Is there an association between infections and falls?

What are the major changes in the definition of “sepsis” under the 3rd International Consensus Definitions for Sepsis and Septic Shock (Sepsis-3)?

Under Sepsis-3 [1], sepsis is defined as a “life-threatening organ dysfunction caused by a dysregulated host response to infection (suspected or confirmed)”. Systemic inflammatory response syndrome (SIRS) is no longer defined as part of the sepsis spectrum, and its criteria have been replaced by the Sequential Organ Failure Assessment (SOFA) with a change in score ≥2 (Table) having >10% in-hospital mortality. Septic shock is defined as hypotension requiring vasopressors to maintain a MAP ≥65 mm Hg and a lactate >2 mmol/L (18 mg/dL) despite adequate volume (>40% in-hospital mortality).

A bedside clinical tool “quickSOFA” (qSOFA), not meant to substitute for SOFA, is also proposed to identify patients primarily outside of the ICU who may be at high risk of adverse outcomes, based on the following criteria: systolic blood pressure ≤100 mmHg, respiratory rate ≥22/min, and altered mental status. A qSOFA score ≥2 is associated with poorer outcomes [1,2].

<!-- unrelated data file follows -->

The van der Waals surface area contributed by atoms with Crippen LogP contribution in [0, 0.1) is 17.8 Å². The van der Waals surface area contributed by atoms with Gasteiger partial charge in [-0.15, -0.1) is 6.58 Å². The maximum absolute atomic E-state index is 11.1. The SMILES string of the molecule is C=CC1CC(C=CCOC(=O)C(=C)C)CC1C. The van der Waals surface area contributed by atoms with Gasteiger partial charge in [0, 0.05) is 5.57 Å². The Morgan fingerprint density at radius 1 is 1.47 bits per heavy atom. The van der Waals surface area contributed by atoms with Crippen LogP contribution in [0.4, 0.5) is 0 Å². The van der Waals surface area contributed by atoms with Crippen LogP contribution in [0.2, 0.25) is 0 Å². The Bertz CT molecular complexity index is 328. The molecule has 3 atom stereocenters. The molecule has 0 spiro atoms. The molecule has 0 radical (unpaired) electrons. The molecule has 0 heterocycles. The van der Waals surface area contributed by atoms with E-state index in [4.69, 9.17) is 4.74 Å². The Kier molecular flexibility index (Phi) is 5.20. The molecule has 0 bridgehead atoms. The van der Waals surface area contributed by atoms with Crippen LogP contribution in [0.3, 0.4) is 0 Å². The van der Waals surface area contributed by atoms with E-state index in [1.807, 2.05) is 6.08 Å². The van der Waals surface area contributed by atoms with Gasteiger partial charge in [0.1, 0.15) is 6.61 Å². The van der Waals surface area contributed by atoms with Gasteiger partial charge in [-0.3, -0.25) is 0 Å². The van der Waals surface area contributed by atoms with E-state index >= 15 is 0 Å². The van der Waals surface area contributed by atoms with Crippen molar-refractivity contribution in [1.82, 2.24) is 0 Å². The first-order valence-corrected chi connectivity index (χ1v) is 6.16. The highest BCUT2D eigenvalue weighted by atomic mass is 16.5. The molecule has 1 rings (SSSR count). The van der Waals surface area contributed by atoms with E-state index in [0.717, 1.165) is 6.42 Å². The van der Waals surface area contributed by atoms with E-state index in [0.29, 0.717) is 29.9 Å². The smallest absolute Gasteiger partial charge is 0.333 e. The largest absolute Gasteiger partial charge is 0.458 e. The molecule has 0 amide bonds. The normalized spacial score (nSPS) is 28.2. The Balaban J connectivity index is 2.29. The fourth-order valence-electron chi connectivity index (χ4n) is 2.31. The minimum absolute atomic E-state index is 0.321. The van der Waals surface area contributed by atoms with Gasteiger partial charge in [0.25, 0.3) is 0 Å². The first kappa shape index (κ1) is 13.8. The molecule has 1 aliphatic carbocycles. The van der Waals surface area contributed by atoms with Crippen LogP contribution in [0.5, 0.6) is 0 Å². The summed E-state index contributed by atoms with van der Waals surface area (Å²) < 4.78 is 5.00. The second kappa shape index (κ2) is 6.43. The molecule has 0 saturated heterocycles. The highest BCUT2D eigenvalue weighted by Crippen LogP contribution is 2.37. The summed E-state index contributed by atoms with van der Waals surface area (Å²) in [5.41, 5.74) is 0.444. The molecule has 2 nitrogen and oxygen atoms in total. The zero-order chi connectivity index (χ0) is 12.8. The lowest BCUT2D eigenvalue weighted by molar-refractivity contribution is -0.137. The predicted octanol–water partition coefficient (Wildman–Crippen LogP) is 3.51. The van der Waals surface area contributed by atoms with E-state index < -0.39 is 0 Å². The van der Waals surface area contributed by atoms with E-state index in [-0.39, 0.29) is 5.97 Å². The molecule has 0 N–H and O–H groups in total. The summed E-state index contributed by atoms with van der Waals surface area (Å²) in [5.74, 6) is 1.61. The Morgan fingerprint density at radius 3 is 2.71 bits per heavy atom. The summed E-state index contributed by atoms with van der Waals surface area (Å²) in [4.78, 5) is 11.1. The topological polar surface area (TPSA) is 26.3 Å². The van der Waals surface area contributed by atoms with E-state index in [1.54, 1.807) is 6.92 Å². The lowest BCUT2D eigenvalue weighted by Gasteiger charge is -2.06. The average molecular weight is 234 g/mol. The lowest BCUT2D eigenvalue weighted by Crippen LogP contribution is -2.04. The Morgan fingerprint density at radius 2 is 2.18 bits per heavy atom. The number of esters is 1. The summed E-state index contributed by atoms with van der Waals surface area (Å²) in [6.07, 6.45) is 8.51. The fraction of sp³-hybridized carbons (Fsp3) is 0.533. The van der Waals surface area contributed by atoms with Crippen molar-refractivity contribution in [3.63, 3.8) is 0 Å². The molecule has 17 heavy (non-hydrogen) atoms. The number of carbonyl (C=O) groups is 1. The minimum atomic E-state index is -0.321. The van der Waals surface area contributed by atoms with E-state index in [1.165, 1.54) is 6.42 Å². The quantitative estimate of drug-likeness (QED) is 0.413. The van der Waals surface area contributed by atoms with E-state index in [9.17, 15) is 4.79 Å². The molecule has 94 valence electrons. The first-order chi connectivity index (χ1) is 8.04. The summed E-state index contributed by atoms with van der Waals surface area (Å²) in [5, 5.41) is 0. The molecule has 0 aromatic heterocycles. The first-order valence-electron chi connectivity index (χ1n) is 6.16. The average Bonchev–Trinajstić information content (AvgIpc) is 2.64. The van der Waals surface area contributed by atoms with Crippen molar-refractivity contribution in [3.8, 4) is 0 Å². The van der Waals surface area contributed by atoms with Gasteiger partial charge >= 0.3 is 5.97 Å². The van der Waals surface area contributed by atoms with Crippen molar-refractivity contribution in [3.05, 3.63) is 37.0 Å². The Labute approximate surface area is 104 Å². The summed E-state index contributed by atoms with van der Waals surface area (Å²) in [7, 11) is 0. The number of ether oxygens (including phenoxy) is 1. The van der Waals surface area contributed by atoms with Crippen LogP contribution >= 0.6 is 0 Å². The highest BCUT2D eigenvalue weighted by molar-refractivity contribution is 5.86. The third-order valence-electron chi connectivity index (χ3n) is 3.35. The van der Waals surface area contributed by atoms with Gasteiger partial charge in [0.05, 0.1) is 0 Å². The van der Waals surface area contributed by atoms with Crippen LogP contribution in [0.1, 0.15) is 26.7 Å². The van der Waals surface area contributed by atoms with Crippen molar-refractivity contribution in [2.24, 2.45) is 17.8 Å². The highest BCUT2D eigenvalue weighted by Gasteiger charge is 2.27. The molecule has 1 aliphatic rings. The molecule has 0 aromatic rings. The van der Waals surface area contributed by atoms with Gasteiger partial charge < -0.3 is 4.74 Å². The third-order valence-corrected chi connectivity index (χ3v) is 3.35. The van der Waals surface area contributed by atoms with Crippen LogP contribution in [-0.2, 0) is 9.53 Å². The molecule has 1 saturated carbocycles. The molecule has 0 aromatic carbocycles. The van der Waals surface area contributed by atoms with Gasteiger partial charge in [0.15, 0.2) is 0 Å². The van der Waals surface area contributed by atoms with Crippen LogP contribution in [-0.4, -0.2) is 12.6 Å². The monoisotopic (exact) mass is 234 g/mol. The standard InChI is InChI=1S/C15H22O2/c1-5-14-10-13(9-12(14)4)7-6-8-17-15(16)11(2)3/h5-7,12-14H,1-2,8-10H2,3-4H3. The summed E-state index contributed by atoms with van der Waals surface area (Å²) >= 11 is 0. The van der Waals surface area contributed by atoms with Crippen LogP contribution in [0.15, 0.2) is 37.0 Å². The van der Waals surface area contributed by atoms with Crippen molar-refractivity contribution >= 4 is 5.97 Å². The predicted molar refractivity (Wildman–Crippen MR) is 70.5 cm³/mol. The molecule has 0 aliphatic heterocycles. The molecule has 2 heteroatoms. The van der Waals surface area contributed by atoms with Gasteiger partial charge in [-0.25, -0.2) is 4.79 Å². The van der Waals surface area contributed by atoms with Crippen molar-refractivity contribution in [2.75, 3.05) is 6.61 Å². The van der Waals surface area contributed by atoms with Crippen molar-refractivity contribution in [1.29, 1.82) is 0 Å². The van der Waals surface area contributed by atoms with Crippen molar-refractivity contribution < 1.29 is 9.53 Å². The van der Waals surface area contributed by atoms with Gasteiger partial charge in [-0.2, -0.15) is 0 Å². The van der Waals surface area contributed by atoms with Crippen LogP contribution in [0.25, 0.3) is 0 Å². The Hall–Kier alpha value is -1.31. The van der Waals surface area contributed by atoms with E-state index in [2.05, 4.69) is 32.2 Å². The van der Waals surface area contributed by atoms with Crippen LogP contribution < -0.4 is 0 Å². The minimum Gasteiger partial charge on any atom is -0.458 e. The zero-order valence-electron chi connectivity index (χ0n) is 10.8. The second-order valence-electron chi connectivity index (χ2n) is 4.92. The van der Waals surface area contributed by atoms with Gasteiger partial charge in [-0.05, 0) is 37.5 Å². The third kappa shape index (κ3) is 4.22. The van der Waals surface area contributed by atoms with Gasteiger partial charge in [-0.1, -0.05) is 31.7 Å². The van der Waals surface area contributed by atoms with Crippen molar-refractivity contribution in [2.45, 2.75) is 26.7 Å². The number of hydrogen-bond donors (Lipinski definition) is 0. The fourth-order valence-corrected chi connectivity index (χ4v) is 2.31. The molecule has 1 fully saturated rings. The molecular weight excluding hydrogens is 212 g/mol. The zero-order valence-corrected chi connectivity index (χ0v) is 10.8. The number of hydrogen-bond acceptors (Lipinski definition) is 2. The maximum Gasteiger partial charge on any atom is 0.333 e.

So what do these new guidelines mean for clinicians? Under the new terminology, “sepsis” now refers only to what was previously considered severe sepsis with or without shock, and those who may need more aggressive therapy, closer monitoring and possible transfer to an ICU [1,2]. As the guidelines stress, however, failure to meet qSOFA or SOFA criteria should by no means lead to a deferral or delay in evaluation or treatment of infection deemed necessary by clinicians, and SIRS criteria may still be useful in identification of infection [1].